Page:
Central Standard
11:57 pm
Sun October 7, 2012

Financial Advice: 10 Commandments of Financial Planning

Our CASH MONEY CLIQUE is back for this Monday’s Central Standard. They're going to offer 10 (simple) guidelines that might help straighten out your personal finances.

Joining us will be members of the Financial Planning Association of Greater KC, including Ken Eaton of Stepp & Rothwell, Lucas Bucl of KHC Wealth Management and Sandi Weaver of Financial Security Advisors.

10 Commandments of Financial Planning

1. Thou Shalt Take Action
Reading about how to improve your personal finances is a start, but it has absolutely no meaning if you don't take the action of putting what you learn into motion. Before you can get anywhere with your personal finances, you need to begin -- right now. If you are reading this article, you know that you should be taking steps to get your personal finances in order. Print out this list and place it where you will see it every day, so that you are reminded that personal finance is a priority in your life and that you will take some action each and every day to try to improve your lot. If you aren't sure where to begin, start with getting your banking accounts in order.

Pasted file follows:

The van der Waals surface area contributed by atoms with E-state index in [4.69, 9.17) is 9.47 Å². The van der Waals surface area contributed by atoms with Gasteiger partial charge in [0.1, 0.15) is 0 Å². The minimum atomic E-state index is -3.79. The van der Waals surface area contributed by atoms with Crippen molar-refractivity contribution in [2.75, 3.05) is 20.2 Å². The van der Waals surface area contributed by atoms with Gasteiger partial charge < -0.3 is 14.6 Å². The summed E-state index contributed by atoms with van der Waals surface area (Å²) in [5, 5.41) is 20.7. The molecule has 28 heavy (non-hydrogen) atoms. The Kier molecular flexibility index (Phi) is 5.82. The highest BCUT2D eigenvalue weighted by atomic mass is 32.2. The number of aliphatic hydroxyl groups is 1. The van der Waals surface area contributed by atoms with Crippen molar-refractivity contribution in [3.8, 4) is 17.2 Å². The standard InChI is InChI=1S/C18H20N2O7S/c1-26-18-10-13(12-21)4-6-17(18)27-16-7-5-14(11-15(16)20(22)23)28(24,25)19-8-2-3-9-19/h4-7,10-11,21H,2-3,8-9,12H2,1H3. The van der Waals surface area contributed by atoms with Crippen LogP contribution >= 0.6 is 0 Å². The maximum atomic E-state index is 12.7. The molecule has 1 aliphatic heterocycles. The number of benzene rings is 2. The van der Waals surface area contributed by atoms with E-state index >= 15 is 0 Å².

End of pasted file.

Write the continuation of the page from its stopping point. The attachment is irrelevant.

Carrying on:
2. Thou Shalt Pay Off All Credit Card Debt
Credit card debt is, in most cases, the No. 1 enemy to your personal finances. It can have a huge negative effect if your credit card bills are not paid off in full every single month. Sit down and work out a plan to pay off any credit card debt that you currently have, using the snowball method that best fits your personality. Make this a top priority.

3. Thou Shalt Understand the Difference Between Wants and Needs
To keep your personal finances in perspective, you need to understand the difference between wants and needs. There is nothing inherently wrong with small luxuries, and you should be able to enjoy many of the nonessential things you have. But it is important to realize that wants are not needs. If you master this skill, your finances will be in much better shape. Take some time to critically look at your true needs vs. your wants. If you are having trouble distinguishing these, set up a plan to eliminate impulse spending.